No. 205, September Term, 1971.

13 Md. App. 654 (1971)

285 A.2d 295


Court of Special Appeals of Maryland.

Decided December 17, 1971.

Attorney(s) appearing for the Case

Selma W. Samols for appellant.

Clarence W. Sharp, Assistant Attorney General, with whom were Francis B. Birch, Attorney General, Arthur A. Marshall, Jr., State's Attorney for Prince George's County, and E. Allen Shepherd, Jr., Assistant State's Attorney for Prince George's County, on the brief, for appellee.

The cause was argued before ORTH, THOMPSON and MOYLAN, JJ.

ORTH, J., delivered the opinion of the Court.

LAWRENCE GENTRY DEAN was tried before a jury in the Circuit Court for Prince George's County on charges arising from an incident on the campus of the University of Maryland on 14 May 1970. He was found guilty of two offenses, the common law crime of forcible entry and a statutory crime proscribed by Code, Art. 27, § 577B. He was sentenced to 3 months on each conviction, the sentences to run concurrently. He appealed.


"A forcible entry * * * is an entry on real property peaceably in the possession of another, against his will, without authority of law, by actual force, or with such an array of force and apparent intent to employ it for the purpose of overcoming resistance that the occupant in yielding and permitting possession to be taken from him must be regarded as acting from a well-founded apprehension that his resistance would be perilous or unavailing." 35 Am.Jur.2d, § 1, p. 891.1 See 2 Wharton, Criminal Law and Procedure (1957), §§ 867-877, pp. 734-740; Perkins, Criminal Law (2d ed.), pp. 410-411; Hochheimer, Criminal Law (2d ed.) §§ 327-329, pp. 360-362; 4 Blackstone, Commentaries, 148.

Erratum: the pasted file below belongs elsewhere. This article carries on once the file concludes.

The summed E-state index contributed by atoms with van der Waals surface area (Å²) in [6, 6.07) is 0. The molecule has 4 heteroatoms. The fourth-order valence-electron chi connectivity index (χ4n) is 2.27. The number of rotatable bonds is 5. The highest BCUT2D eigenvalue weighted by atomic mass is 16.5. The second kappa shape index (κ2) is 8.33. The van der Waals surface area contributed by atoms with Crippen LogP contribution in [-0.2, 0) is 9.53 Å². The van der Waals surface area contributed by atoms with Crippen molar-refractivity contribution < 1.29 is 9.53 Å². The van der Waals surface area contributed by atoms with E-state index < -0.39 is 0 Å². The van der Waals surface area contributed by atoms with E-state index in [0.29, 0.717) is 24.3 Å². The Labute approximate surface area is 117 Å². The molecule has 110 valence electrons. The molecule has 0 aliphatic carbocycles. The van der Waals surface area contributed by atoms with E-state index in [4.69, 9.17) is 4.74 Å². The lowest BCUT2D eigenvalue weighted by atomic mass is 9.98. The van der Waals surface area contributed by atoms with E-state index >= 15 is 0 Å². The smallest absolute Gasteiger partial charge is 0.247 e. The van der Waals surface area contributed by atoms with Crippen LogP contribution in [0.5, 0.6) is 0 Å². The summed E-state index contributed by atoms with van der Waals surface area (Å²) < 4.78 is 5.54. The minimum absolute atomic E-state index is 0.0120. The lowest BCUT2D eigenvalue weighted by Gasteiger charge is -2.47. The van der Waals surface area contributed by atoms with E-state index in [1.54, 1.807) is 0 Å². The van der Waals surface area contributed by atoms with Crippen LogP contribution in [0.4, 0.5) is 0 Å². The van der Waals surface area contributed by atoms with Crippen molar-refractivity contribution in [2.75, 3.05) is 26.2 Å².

Maryland has long recognized that proceedings in cases of forcible entry form a part of our criminal jurisprudence. Isaac v. Clarke, 9 G. & J. 107, 114 (1837). The offense was included in our inheritance of the English common law and statutes. Art. 5, Declaration of Rights, Constitution of Maryland. See State v. Magliano, 7 Md.App. 286, 292-294. Blackstone, listing it in his Commentaries in "Book the Fourth — Of Public Wrongs" at 148 as an "offense against the public peace" described it as "committed by violently taking or keeping possession of lands and tenements, with menaces, force, and arms, and without authority of law." He gave an apercu of its history: